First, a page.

• Think about the most powerful sensations that go through your mind and body in competition and tailor the visualisation to YOU. What emotions, senses and thoughts do you experience most during a competition? What could you add or modify?
• Make sure you are uninterrupted in the visualisation, especially if you are a beginner, else the image you are building will be shattered. Many champions listen to their favourite music as they visualise. I would recommend this at times, particularly if you are feeling it hard to zone in. The audio stimulation can serve twin goals of actually amplifying the visualisation effects and while also making it less possible for you to get distracted.
• Carry out all visualisation in chronological order of it happening.
• The more real and more detailed you make your imagined performance the better your results will be.

At first you may find this difficult, but with practice it will get easier, ridding yourself of clinging thoughts while the mental images become clearer.

Examples –

1. Associated (first person – through your own eyes)

Preparation

Take the squat in a Powerlifting competition, for example. You would visualise the preparation at the side of the platform staring at the bar loaded with 210kg – you see the correct plates on the bar – three reds (25kg’s), one yellow (15kg), a 2.5kg iron plate and the collars each side (sight). You smell the ammonia and chalk in the air (smell). You feel your mouth dry with anticipation (taste) and you hear the MC announce your attempt – “210kg for a new national record for ‘x’!”. The music is blasting out the speakers.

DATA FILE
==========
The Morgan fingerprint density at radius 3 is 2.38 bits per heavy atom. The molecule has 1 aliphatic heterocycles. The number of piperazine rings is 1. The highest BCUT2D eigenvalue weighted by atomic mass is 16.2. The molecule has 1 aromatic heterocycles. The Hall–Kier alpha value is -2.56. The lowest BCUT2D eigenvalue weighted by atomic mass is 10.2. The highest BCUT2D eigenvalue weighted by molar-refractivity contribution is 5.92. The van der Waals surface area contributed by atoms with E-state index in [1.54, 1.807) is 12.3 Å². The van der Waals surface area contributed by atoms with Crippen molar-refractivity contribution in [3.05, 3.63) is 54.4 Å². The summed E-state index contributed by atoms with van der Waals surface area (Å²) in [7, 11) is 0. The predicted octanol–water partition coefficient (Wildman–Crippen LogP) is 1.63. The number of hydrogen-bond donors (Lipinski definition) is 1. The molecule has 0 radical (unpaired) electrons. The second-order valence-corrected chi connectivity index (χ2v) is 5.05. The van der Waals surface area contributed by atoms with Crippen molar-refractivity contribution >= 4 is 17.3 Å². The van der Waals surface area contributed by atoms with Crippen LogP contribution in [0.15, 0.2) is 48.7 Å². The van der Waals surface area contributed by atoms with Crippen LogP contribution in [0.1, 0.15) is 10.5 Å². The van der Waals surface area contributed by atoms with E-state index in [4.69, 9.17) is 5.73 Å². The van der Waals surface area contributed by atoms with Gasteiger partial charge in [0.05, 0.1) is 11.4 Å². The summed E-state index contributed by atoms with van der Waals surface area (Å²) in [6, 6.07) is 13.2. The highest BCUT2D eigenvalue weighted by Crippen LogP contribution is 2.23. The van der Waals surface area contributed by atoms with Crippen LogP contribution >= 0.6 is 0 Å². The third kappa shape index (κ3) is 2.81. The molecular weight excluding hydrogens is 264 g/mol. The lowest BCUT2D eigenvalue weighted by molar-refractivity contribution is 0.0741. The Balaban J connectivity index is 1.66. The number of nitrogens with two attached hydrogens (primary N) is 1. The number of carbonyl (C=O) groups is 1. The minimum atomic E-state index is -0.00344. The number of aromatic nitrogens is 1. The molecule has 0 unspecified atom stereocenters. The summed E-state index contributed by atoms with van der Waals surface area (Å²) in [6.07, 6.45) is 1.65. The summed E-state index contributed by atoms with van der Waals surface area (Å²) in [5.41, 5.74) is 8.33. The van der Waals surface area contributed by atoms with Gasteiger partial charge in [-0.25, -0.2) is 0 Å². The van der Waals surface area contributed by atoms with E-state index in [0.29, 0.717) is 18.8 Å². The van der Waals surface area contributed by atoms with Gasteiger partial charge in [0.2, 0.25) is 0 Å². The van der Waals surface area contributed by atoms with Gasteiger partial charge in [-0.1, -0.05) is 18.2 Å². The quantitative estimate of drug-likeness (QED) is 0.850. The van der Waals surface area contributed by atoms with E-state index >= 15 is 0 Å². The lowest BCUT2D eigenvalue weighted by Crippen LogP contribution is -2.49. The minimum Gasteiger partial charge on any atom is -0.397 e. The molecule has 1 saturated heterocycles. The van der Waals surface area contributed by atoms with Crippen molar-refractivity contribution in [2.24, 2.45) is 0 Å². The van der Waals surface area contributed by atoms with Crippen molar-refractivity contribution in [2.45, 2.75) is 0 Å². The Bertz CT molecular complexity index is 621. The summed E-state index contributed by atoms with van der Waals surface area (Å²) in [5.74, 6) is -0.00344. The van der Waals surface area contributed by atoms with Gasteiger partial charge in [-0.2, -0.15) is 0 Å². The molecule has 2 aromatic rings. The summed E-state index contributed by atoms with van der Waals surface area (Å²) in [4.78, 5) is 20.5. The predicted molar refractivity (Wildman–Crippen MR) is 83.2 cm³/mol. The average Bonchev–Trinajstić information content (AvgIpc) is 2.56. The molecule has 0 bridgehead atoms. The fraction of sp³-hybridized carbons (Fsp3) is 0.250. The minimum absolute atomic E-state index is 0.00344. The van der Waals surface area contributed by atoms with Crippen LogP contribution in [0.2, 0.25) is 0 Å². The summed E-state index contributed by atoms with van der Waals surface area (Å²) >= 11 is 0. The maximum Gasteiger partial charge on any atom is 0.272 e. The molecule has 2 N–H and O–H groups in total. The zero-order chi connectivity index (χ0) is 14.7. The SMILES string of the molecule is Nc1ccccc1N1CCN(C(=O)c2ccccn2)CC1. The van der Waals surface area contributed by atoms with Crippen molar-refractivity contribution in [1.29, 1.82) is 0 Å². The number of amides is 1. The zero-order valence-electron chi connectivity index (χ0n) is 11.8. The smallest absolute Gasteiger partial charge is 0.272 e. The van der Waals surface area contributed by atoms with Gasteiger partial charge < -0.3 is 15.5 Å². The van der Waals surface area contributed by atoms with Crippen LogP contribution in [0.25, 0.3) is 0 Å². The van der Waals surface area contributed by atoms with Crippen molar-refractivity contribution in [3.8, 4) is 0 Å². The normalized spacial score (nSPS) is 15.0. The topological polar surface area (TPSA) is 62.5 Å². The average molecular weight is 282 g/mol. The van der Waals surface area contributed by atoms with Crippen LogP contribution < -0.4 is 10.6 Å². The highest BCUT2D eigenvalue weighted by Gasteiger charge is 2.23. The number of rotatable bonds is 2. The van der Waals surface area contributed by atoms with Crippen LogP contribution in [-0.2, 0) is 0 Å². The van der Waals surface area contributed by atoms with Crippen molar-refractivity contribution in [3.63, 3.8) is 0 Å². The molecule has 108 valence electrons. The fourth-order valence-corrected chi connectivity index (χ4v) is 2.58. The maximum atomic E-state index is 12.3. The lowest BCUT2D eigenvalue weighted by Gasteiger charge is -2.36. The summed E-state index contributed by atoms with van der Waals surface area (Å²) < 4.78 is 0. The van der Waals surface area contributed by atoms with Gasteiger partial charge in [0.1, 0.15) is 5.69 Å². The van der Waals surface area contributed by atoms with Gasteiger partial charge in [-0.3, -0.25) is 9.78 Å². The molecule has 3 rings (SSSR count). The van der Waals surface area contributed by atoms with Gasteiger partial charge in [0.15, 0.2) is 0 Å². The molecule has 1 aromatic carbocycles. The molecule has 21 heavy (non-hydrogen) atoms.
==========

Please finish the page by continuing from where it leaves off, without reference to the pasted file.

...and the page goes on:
Process

Moving onto the attempt itself, think about the whole process – walking up to the edge of the platform, walking on and seeing the centre judge. Feeling your hands grip the rough Eleiko iron knurling, hearing your support shouting encouragement. Going over your cues, the feeling of the bar on your back and the weight on your back when unracking the bar (if it’s a PB attempt try to imagine feeling a weight heavier than your previous PB), right foot back..then left foot..then adjustment step. Hearing the squat signal, the nothingness in your head (‘the zone’) and the silence in the venue as you begin your descent. Visualise yourself then squatting deep, powering out the bottom and with some intense effort, locking out the weight. Feel your quads fatigued then hearing the crowd get behind you in support of this successful attempt.

Success